There exists an organization of settlers,
financed in part by public funds,
which infiltrated us with hidden cameras
and secret agents.
They infiltrated our NGO
and came to our homes.
Those people
now possess hours of private videos.
But this campaign
did not originate with them.
The campaign against Breaking the Silence
was initiated from the top of the pyramid.
That's what our government does.
It eats away at the base
of a democratic and pluralistic society,
capable of accepting criticism,
to avoid talking about the occupation.
To silence the debate.
We have...
about ten years or so.
Israel won't collapse, nor be destroyed,
nor die in ten years.
But if Israel doesn't change course,
if it doesn't make
a dramatic political turn
in less than ten years,
we'll pass the point of no return.
So this country I love so much,
which matters most to me
after my immediate family...
could end.
Time is running out.
We have made many mistakes
over many years...
My commitment is deep,
but my anger is great
against currents within Israel
and the international community.
We have not made the right choices.
If we do not recover,
if we don't start making them...
we will be solely responsible
for Israel's suicide.
That's a dramatic opinion.
What are the concrete dangers?
It's simple.
If we continue to construct
in the territories...
we will have 750,000 settlers
in the West Bank by ten years.
If we allow that to happen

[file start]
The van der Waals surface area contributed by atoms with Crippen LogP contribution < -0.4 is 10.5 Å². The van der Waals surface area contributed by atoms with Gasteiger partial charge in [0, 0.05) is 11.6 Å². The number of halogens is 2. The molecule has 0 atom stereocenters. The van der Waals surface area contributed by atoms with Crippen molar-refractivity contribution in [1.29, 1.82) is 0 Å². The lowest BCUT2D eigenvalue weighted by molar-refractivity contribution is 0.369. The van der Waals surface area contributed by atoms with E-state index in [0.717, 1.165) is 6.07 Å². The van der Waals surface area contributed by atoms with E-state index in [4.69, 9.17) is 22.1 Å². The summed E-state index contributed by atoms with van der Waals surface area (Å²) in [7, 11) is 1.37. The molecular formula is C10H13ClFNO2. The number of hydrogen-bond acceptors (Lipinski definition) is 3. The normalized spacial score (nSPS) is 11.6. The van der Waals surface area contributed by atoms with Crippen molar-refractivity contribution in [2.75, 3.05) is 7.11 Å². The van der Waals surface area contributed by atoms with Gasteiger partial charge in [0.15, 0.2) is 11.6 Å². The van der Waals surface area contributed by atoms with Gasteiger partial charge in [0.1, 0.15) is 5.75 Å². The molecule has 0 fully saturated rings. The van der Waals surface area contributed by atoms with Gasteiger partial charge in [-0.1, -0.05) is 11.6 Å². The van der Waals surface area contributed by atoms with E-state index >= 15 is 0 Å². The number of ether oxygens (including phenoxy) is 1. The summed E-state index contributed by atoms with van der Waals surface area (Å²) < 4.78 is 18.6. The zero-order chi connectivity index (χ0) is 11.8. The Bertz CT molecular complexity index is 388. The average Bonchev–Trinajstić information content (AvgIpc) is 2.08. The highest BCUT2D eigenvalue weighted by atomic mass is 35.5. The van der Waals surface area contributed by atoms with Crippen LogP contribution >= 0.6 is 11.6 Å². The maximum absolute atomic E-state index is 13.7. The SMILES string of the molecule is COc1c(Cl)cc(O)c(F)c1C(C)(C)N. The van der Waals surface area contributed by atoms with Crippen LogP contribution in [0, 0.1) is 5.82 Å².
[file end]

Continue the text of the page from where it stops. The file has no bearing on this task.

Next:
in the West Bank,
sharing the country won't be possible.
That would mean the end
of a democratic Jewish nation.
There are only two options:
giving Palestinians full citizenship
and end the Jewish State,
or revoking their rights
and end our democracy.
What the settlers have begun,
and continued colonization,
are no longer simple immoral acts,
troubling and preoccupying.
It's terrifying.
It's the most anti-Zionist action
of a profound nature.
This action is quietly destroying us.
We are traumatized by repeated failures
in the peace process.
For this reason,
there's nothing that can be done today
to stop this terrible process
I'm referring to.
And this process will actually bring us
to the same point we were
when Rabin was assassinated.
I think
in reality...
Rabin has no heirs
in the profound sense of the term.
Yitzhak Rabin was not
some pro-peace hippie
as some made him.
His vision was serious
and realistic.
It was not utopian,
neither romantic nor syrupy.
That's why the Israelis loved him
and accepted to follow him.
But paradoxically,
no one could pursue his work
after his assassination.
We don't have leaders on a personal level.
We don't have a political
intellectual and spiritual elite,
capable of formulating a new idea
of "neo-Rabinism"
to restart his approach, deeply realistic,
Zionist and Israeli,
to share the country
without ignoring the difficulties
of the region we're part of.
- Welcome.
- Thank you.
There were demonstrations
in Beit Ummar.
How old was he?
When did it happen?
January 28, 2008.
A friend told me about this association.
I refused at first.
She invited me to have coffee.
When I arrived at her home,
I saw others there...
My sister, my beloved Robi.
I didn't want to look at her.
One day, I was at a friend's home,
and she entered.
I wanted to leave.
I couldn't be near an Israeli.
She walked right up to me
and asked to speak to me.
She questioned me about my son.